|The Old Store at Monticello, New Mexico|
Today's post gives the plastic Vivitar PN2011 another day in the sun. The occasion was a guided tour of an archaeological site in the mountains west of Monticello, New Mexico. It may seem odd to entrust the recording of such an opportunity to one of the simplest of cameras, offering no adjustments of aperture, shutter speed or focus. Somehow, though, the camera's simplicity is able to set one's creativity free in ways that more sophisticated equipment often do not.
Beyond Monticello the road follows the Alamosa Creek bed for many miles to the O'Toole Ranch, which encompasses one of the most southerly ancient Pueblo sites in New Mexico. The area contains cultural remains from both the Anasazi north and the Mogollon south, and was populated by the ancient Puebloan peoples from the 7th to 15th Centuries. Thereafter, the Apache held sway over the area until the late 19th Century.
Pueblo sites ring a valley at the upper end of the Cañada Alamosa at about six thousand feet elevation. A creek with year-around water runs through the upper section of the Cañada; it is fed by a spring with a 2,000 gallon per minute flow. On the surrounding hills, there is just a sparse covering of Juniper, but in the canyon bottom, the steady supply of water supports many giant old cottonwood trees.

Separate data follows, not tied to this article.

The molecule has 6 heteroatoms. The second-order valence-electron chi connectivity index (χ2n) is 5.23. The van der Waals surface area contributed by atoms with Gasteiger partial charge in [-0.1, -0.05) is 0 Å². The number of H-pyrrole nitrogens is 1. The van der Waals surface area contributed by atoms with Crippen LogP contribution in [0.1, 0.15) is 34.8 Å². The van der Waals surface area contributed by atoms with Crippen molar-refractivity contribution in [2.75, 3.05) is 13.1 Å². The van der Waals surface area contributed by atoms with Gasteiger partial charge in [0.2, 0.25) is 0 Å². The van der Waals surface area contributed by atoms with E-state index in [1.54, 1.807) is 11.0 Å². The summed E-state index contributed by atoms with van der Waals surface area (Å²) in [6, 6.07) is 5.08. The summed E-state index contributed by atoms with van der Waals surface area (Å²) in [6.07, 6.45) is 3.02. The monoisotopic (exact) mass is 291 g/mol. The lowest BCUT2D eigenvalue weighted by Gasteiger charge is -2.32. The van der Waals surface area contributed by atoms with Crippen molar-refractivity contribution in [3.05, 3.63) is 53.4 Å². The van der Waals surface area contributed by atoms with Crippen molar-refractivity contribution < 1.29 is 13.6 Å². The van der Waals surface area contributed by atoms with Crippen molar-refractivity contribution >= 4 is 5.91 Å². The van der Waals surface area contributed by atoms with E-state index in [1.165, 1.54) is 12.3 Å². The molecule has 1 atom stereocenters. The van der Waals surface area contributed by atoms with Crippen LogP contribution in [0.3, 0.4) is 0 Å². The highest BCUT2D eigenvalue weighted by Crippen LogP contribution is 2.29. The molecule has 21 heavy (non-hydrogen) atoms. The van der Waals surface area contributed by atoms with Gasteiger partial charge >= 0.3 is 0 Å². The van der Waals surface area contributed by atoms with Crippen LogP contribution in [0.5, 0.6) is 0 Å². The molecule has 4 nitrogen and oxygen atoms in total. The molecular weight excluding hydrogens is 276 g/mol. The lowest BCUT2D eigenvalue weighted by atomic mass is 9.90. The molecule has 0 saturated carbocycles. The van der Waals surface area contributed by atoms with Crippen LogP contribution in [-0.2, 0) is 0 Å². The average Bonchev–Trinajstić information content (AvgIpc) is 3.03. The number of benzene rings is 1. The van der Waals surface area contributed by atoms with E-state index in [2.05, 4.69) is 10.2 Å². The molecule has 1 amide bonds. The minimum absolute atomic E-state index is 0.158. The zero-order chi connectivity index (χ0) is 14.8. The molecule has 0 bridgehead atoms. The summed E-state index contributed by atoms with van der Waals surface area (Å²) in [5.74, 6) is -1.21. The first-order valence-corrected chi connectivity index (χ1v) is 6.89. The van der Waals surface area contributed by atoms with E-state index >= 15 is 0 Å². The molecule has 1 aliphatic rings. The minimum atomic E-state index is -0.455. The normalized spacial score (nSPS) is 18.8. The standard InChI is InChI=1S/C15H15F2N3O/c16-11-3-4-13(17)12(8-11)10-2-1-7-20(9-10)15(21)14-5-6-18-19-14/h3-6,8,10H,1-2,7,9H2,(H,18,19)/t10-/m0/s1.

Margaret and I drove up this canyon about fifteen years ago. Had we been sharper eyed we might have noticed the three small sections of masonry wall that can be see near the top of the Pinnacle Ruin site from the creek bottom. This site and the Victorio Ruin across the valley to the south contain hundreds of rock-walled rooms.
Karl Laumbach is co-director of the Pinnacle Ruin fieldwork along with Stephen Lekson; together, they identified the site along with several others in the valley in 1988. Laumbach is seen here explaining the chronology of the ancient occupation of the area. Pottery styles, wall-building techniques and carbon dating suggest that the last residents migrated here from Mesa Verde.
Dennis O'Toole, in the red vest, stands beside one of the exposed room walls at the Pinnacle Ruin. He and his wife, Trudy, acquired the ranch surrounding the sites in 1999. It is hard to imagine a better steward for the place; he is an historian whose resumé includes museum director and Administrator of Colonial Williamsburg.
Because the Cañada Alamosa sites were on a private ranch property in historic times, they have been relatively undisturbed. Although the sites cover many acres and had hundreds of contiguous rooms, the only easily visible evidence of ancient occupation is the large number of small pot sherds on the surface. This small collection on the ground spans nine centuries.
Further information on the Cañada Alamosa archaeological project is available at the web site of Human Systems Research, Inc .